People with high-risk glaucoma will be able to monitor their disease, anywhere, anytime, thanks to a new device developed by an FIU professor. S.S. Iyengar
Glaucoma is an eye disease in which increased intraocular pressure causes damage to the optic nerve and leads to blindness if left untreated. Diabetics and people above age 50 who suffer from hypertension are at high-risk for developing the disease. According to Iyengar’s research, it’s estimated that by 2020, 11 million individuals will be blind as a result of glaucoma. Currently, more than 2.2 million Americans have the disease, but only half of them know it. Glaucoma accounts for nine to 12 percent of all cases of blindness in the United States.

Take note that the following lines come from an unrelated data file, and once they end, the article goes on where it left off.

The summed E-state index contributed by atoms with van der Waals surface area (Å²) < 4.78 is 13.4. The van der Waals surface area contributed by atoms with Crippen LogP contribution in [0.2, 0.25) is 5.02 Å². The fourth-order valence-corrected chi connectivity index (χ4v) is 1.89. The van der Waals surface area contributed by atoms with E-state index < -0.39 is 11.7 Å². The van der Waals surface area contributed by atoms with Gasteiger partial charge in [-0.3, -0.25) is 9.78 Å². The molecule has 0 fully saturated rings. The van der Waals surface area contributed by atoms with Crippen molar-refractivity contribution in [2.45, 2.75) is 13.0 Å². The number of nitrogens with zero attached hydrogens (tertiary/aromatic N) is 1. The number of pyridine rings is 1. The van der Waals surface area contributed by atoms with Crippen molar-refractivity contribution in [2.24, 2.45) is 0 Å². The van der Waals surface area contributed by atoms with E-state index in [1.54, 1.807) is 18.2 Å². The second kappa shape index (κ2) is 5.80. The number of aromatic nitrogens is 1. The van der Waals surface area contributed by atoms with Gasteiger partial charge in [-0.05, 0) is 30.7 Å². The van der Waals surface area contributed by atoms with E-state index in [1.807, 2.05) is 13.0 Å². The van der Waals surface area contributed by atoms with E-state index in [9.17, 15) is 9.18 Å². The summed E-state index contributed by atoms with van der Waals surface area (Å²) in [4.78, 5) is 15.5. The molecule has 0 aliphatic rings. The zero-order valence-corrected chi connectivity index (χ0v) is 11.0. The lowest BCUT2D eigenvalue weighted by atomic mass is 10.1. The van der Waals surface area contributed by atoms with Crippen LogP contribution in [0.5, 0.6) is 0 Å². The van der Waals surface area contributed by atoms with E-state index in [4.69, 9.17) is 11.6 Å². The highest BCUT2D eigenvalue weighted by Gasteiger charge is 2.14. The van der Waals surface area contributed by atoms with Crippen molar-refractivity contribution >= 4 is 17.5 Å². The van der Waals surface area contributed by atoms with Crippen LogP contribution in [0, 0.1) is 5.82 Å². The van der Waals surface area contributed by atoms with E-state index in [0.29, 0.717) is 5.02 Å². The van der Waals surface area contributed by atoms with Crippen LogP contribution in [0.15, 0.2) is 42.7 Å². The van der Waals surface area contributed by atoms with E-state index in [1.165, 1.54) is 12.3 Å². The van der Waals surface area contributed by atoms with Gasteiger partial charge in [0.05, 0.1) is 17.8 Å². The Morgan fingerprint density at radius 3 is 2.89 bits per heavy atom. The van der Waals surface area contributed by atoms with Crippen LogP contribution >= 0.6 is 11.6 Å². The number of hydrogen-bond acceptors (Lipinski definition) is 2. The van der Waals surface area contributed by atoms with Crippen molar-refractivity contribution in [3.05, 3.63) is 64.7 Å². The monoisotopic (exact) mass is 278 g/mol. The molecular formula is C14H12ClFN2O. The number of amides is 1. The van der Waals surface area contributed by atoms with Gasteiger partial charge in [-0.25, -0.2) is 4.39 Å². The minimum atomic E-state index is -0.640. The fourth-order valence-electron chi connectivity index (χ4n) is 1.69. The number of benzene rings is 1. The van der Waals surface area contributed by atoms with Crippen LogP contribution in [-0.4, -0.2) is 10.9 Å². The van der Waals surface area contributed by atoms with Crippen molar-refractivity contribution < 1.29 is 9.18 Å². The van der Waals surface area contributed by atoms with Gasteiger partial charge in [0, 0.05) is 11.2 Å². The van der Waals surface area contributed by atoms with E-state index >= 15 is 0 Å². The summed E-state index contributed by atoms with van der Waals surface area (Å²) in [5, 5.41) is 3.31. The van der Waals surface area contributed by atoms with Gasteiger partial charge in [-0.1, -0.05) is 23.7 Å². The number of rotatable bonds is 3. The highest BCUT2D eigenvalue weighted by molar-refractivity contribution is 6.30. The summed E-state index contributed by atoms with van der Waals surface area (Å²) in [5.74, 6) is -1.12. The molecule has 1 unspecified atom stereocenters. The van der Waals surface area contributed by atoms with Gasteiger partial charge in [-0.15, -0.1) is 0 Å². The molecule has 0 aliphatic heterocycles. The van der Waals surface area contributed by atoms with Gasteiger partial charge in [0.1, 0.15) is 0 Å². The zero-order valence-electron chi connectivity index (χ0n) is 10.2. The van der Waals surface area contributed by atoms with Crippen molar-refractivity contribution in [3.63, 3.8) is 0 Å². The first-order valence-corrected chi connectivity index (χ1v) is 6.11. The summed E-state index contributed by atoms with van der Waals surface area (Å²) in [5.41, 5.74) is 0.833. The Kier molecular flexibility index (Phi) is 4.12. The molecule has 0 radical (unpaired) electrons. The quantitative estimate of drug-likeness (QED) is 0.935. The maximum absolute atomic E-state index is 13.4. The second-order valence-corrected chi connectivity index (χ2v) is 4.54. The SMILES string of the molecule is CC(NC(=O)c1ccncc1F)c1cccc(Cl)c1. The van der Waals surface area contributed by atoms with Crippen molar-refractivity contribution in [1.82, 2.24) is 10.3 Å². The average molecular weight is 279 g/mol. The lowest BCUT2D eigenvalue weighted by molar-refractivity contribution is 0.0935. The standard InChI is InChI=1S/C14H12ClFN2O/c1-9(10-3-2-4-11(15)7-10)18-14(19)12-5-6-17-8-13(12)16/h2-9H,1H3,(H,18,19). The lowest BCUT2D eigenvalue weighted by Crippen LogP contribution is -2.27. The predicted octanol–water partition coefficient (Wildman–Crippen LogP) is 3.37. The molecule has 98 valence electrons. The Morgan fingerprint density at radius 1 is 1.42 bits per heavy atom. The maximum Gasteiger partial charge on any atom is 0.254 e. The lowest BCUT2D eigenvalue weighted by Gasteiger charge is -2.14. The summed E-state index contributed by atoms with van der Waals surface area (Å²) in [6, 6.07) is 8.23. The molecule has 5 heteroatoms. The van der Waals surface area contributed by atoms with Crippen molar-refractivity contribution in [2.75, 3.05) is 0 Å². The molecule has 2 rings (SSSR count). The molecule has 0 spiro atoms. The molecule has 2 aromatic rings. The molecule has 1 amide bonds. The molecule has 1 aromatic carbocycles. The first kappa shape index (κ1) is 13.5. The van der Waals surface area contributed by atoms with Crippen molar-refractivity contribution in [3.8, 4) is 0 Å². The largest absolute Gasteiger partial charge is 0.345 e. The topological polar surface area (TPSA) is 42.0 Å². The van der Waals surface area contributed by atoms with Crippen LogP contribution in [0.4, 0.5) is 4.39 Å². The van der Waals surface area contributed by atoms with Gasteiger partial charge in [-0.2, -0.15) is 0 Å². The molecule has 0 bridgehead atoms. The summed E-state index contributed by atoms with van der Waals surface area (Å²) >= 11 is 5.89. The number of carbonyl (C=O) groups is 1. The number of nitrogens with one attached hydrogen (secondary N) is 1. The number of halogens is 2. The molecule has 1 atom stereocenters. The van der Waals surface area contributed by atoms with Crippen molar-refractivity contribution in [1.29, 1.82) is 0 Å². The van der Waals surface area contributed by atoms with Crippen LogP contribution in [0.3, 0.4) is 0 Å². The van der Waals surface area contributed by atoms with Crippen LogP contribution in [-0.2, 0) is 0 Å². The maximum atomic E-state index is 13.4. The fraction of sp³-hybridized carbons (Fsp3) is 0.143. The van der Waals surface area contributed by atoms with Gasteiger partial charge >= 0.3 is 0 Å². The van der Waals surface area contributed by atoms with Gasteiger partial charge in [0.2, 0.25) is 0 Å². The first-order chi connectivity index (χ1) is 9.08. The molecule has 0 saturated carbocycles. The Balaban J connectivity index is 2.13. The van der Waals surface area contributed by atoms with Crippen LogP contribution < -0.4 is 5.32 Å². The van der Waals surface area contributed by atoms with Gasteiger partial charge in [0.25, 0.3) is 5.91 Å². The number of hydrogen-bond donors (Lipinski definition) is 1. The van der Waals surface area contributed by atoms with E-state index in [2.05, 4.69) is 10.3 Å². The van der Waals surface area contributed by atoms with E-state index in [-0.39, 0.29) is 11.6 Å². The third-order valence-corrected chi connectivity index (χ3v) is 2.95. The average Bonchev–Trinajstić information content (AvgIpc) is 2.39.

S.S. Iyengar (Ram Iyengar), help develop a device, which is the size of a small electronic chip, is surgically implanted in the eye between the iris and the cornea. Patients can keep track of their intraocular pressure, as often as once a week or more if necessary, by simply looking in the mirror. Iyengar hopes to change that with his device, which is inexpensive and easy to manufacture. “I wanted something low-cost so everyone can afford it,” he said. “It’s a great device for developing countries. It can cost patients as little as $15-20 once mass produced.”